A fuel pressure gauge is designed to indicate the exact pressure the fuel is exerting on the carburetor needle and seat--or in the case of fuel injection, the pressure on the injectors. Repairing a fuel pressure gauge is limited to repairing leaks or replacing the stabilizing oil.
The fuel pressure on a carbureted engine should not exceed five pounds. The needle and seat in the float bowl is the same as the float in a toilet. When the water rises in a toilet the float rises and at the preset level shuts the valve off. The same applies to a carburetor, however the float only applies a small amount of pressure on the needle to stop the flow. Too much pressure will de-seat the needle and allow fuel into the bowl and cause flooding. Pressure is not the issue with a carburetor, just volume.
If nitrous oxide is being used, a high volume electric fuel pump is necessary. There are two ways to manage this system safely: with a single electric pump two separate fuel pressure regulators and two separate fuel gauges or one engine driven and one electric pump with one fuel gauge and regulator. The latter is the easiest and cheapest way to go and is safe. The engine-operated pump needs no pressure regulation. The nitrous side needs to be regulated so that the minimum pressure when the nitrous button is pushed is eight pounds of pressure. Anything less is instant disaster in most cases. The more pressure, the more fuel flows through the unrestricted nitrous solenoid. Too low a pressure causes a disastrous lean mixture, which sends the cylinder head temperature into orbit. With the engine running and the nitrous bottle turned off, pushing the nitrous button momentarily should show no less than eight pounds of fuel pressure while the button is on.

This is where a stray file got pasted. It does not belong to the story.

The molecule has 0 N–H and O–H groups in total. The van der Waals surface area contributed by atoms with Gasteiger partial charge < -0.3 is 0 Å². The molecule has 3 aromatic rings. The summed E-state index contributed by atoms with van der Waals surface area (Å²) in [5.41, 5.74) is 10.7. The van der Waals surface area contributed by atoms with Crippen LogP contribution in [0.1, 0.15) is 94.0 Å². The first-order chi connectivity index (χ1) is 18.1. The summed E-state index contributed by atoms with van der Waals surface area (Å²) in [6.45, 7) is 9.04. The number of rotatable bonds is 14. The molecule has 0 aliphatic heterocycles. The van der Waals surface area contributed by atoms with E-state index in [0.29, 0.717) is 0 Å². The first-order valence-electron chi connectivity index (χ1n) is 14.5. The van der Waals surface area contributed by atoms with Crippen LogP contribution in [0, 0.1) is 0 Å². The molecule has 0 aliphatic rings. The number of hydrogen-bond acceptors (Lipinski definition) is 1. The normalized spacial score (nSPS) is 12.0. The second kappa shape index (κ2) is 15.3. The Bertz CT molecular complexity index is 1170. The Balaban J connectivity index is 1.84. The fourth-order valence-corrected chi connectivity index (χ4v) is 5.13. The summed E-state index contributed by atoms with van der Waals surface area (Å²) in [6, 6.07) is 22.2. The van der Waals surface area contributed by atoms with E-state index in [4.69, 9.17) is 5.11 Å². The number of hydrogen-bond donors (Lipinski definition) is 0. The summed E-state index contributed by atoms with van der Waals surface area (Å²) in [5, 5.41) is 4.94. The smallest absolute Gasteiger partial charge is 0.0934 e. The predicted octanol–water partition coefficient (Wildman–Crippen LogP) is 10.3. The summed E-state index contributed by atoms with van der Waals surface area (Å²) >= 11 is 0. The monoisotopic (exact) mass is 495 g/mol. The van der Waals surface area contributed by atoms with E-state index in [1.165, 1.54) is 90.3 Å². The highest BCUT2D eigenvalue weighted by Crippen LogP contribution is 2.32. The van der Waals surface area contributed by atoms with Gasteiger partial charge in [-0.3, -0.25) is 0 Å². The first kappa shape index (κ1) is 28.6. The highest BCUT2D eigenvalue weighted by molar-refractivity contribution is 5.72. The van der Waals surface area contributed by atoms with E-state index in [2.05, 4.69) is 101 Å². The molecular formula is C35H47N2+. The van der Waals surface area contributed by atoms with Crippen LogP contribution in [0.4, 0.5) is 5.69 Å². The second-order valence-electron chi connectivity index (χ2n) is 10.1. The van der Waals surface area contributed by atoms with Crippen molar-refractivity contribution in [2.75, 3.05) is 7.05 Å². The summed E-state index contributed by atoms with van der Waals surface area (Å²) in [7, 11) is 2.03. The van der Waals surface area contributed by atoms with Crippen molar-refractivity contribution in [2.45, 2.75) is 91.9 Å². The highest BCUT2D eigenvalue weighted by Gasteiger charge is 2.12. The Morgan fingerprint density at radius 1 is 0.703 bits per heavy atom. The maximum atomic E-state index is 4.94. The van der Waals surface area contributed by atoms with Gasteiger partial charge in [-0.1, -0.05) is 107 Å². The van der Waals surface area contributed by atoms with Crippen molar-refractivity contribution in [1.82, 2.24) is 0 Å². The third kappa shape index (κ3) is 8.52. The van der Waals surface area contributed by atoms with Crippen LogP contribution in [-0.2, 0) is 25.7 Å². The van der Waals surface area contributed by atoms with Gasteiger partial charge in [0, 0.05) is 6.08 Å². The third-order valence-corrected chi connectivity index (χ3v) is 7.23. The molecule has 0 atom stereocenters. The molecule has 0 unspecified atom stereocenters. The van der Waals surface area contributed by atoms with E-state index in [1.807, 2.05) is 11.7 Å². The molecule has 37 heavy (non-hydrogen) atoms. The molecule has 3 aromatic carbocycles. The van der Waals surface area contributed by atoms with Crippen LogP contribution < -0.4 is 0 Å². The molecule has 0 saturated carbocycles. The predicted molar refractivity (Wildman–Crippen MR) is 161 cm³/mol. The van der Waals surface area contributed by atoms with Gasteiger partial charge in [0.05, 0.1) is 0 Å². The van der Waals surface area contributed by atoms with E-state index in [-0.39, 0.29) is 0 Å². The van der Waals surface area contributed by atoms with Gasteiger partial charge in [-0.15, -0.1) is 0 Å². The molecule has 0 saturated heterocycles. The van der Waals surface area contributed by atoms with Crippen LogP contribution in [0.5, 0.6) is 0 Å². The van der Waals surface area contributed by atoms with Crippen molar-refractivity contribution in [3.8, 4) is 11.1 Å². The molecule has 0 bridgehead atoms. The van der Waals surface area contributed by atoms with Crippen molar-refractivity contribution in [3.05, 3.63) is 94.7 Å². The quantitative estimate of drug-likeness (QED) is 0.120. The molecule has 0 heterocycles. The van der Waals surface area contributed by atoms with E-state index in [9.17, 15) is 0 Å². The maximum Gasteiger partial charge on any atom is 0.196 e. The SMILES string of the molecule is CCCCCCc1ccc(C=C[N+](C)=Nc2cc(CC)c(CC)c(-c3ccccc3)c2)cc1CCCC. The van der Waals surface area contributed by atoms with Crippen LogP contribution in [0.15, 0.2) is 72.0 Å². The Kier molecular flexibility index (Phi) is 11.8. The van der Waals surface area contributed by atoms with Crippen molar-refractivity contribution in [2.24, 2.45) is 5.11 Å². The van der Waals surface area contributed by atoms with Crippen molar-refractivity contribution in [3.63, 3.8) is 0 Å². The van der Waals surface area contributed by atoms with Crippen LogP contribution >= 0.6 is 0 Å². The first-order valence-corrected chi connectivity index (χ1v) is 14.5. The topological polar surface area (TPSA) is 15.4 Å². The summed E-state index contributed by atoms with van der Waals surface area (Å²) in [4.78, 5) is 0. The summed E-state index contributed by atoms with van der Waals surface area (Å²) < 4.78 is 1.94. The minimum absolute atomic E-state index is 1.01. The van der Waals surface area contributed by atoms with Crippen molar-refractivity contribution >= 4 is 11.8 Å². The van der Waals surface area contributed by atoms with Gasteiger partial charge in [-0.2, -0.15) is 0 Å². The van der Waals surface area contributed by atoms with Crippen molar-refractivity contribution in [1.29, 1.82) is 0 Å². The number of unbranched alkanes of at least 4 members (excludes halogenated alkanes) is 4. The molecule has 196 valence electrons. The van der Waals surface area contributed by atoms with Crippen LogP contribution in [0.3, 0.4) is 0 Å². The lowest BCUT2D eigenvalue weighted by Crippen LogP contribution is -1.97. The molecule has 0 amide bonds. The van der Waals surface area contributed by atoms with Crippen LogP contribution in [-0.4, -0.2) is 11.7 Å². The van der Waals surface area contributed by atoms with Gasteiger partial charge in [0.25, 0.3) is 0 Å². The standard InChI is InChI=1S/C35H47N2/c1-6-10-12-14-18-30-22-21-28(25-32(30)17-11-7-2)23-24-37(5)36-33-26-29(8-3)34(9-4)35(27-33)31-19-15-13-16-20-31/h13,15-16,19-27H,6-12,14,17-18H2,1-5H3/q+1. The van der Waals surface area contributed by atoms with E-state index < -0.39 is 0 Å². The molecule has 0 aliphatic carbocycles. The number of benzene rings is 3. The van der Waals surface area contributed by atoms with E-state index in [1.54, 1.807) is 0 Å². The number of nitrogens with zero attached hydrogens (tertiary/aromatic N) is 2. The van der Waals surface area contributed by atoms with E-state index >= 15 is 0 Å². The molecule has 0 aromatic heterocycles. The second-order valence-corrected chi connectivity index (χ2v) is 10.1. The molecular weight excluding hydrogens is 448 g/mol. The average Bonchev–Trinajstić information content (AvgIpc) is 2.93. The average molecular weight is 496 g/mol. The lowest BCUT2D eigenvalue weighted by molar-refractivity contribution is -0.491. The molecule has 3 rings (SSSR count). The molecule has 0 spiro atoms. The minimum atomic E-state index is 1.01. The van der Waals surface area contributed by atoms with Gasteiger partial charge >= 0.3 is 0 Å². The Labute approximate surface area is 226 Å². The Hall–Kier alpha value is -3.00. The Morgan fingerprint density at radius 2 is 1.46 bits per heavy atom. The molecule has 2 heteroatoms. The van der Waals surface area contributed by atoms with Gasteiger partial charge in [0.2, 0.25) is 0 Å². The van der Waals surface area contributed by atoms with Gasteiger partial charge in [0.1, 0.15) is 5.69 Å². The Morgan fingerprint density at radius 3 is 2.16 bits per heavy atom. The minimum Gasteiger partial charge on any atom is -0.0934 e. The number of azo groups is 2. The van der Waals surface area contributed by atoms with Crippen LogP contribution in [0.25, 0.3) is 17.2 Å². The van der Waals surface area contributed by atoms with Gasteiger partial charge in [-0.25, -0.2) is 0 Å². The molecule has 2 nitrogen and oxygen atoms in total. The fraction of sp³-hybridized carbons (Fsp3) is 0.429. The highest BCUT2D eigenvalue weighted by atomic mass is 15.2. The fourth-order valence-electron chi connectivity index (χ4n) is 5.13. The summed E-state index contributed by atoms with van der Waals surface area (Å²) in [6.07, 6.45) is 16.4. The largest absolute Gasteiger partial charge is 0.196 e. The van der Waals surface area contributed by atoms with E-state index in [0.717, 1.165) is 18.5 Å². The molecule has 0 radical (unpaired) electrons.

On a fuel-injected engine, a specific high pressure is necessary continuously to maintain the correct flow from the injectors. The computer regulates the time that the injectors are open but the amount of opening is not adjustable on any engine.
Repairing the fuel pressure gauge is limited to replacing the stabilizing oil in the face of the gauge should it have leaked out or repairing any leaks found. If the gauge does not work or fluctuates wildly with the oil in place, replacement is the only option.
Check the connections at the gauge and at the fuel line connection. Any leak should be corrected by separating the connections and applying Teflon tape to the connectors to prevent further leaks. If the oil is contaminated and causes the gauge to darken to the point that the needle is undistinguishable, or the gauge has a small oil leak, the oil can be removed and replaced with a silicone such as WD40. Pull the small rubber plug out of the back of the gauge and drain the oil. Spray a little carburetor cleaner into the hole to clean the remainder of the contaminated oil out of the gauge. Spray WD40 into the gauge with the nozzle until it is full and replace the rubber plug.
Fuel gauge troubleshooting comes down to checking out a few basic components in the fuel gauge.
Signs of a fuel gauge problem can present themselves without warning. Be prepared to act.